Oil exporting countries, moreover, continue to expand their aid. World Bank figures show that while aid contributions by developed countries increased in real terms - that is, adjusted for inflation - by only four percent in 1977, to $14.6 billion, aid contributions from OPEC nations jumped over 10 percent to $9 billion. Besides increasing the magnitude of their aid, the Arab countries have also changed their initial approach. Whereas, two or three years ago, almost all Arab aid went to needy sister Arab states, more than half now goes to non -Arab countries. According to a study by a subsidiary of Chase Manhattan Bank, less than half of Arab aid is disbursed within the Arab world: in 1977 nearly 60 percent of Arab aid went to non-Arab nations, with 34 percent granted to Africa, 16.7 percent to Asia, 7.1 percent to Latin America and 1.8 percent to southern Europe.

Arab donors channel their aid in a variety of ways: bilaterally through such state institutions as the Saudi, Kuwait and Abu Dhabi funds; via regional organizations such as the Arab Fund for Economic and Social Development, the Islamic Development Bank and the OPEC Special Fund; and through such international institutions as the United Nations, the World Bank and the International Monetary Fund. Some aid consists of outright grants - particularly in emergency situations - and some, depending on conditions in the recipient country, of "soft" loans - that is, with interest rates as low as a half percent, grace periods of up to 10 years before repayment starts, and up to 50 years to repay.

In a few special cases donor countries have responded to what they felt to be unusual circumstances by providing, often on a government-to-government basis, extremely generous assistance in a remarkable combination of ways: under varying terms, through a number of different agencies and from several different countries acting both individually and in concert. Egypt is the prime example of such a beneficiary: her deep-rooted economic difficulties reflect overpopulation as well as underdevelopment exacerbated by a long-term burden of heavy defense commitments.

It would be difficult to calculate exactly the total aid extended to Egypt by her sister Arab countries in recent years. According to the Paris-based Arabic magazine Al-Mustaqbal, from late 1973 through 1978 Egypt received as much as $17 billion from Arab oil-producing states, including $5.5 billion from Kuwait alone. The authoritative newspaper Al-Riyadh reported in May this year that Saudi Arabia's contributions to Egypt during this same period had totaled more than $7 billion. This figure included cash, bank credits and long-term loans made either directly by the government or through regional funds and organizations, the paper said. It excluded military cooperation and Saudi private investment in Egyptian industry. Arab countries strive to make their aid-giving efforts more effective by meeting regularly to coordinate loans and grants. The increasing emphasis on cooperation between Arab aid donors is evident in such projects as the $142-million Selingue Dam in Mali, which is being financed in part by Saudi Arabia, Kuwait, Abu Dhabi, Qatar and the Arab Bank for Economic Development in Africa. Altogether, those countries and the bank have committed a total of $60 million to the dam.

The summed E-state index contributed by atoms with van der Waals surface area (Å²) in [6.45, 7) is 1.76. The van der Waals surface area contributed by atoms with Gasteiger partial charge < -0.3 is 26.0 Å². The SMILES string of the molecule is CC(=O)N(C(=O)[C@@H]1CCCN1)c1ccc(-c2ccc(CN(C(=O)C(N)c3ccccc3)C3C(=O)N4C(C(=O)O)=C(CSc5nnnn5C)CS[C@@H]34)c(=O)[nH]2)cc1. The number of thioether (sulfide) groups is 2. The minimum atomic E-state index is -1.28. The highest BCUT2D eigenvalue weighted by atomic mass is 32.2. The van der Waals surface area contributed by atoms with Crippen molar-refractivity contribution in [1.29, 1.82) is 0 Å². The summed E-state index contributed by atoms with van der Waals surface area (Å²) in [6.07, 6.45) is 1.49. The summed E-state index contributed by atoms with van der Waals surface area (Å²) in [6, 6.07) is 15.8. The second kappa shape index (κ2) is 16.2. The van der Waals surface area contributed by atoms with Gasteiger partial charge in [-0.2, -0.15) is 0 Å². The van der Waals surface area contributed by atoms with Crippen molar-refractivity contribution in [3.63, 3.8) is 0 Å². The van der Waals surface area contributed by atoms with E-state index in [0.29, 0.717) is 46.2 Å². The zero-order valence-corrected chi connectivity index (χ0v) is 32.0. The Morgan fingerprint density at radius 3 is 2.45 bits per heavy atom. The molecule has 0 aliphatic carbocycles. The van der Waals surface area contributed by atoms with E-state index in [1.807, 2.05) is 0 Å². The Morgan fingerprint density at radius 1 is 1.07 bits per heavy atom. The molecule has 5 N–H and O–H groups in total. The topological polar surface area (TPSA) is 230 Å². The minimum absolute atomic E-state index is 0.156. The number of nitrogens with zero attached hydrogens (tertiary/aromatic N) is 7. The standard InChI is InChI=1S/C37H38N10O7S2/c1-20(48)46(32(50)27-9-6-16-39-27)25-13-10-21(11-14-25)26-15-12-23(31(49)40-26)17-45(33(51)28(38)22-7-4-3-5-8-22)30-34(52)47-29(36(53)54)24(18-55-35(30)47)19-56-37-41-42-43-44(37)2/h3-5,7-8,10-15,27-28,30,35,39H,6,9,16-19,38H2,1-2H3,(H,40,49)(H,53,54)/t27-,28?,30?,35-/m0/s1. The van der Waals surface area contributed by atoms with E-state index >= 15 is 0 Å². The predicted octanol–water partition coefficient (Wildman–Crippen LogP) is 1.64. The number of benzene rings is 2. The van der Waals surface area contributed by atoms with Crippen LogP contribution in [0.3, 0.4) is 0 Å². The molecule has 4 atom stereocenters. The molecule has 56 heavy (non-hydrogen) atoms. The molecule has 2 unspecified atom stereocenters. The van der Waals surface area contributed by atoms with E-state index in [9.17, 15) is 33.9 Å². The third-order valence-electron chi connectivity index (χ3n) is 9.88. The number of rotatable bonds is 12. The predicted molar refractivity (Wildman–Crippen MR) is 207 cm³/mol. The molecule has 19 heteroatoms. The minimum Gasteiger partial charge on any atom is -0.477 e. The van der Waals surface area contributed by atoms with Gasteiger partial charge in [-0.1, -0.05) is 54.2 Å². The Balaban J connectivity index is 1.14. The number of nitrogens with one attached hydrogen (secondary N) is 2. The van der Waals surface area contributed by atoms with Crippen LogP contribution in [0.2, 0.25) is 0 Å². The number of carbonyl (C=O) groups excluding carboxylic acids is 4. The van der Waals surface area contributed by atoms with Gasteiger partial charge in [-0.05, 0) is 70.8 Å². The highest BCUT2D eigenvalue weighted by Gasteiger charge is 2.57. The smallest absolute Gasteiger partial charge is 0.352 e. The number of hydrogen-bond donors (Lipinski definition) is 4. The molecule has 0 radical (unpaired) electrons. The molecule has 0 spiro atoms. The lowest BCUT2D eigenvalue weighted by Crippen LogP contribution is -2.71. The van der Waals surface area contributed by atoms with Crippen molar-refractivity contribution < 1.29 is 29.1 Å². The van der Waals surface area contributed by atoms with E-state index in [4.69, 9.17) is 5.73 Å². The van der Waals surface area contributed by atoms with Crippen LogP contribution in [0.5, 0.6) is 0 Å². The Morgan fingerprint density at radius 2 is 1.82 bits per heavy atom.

The Selingue Dam also illustrates what is a basic goal in most Arab aid projects: an improvement in local living standards. In Arab aid projects the emphasis is on infrastructural projects such as transportation networks, power and irrigation projects and welfare programs - never on prestige projects. Between 1975 and 1978, for example, total aid disbursed by the Saudi Development Fund - one of the kingdom's agencies for tunneling aid to the world - more than 35 percent was spent on transport, over 22 percent on water, sewer and electrical projects, over 16 percent on agriculture, more than 7 percent on health and education, and nearly 19 percent on other projects, most aimed at building infrastructural industries.

Unlike the West's early approach to aid - which usually disbursed money to governments - Arab aid, as a general rule, is more strictly controlled and thus may be more efficiently distributed. Arab development funds are paid by the donors directly and in installments to contractors and suppliers as the work progresses - an effort to insure that the funds go where they are supposed to go and to pay for work that has actually been carried out. Officials in charge of Arab development funds, moreover, normally monitor each stage of implementation to insure its success. Fund officials, for example, assist in planning, review specifications, help select firms to carry out the work, check the progress and the quality of construction closely and in some cases even help manage the completed project. "At one stage, this was resented by some aid recipients as interference in local affairs," says an Arab official, "but governments are getting to like and appreciate it. Some are already fully convinced that it is a wonderful service that they get free of charge."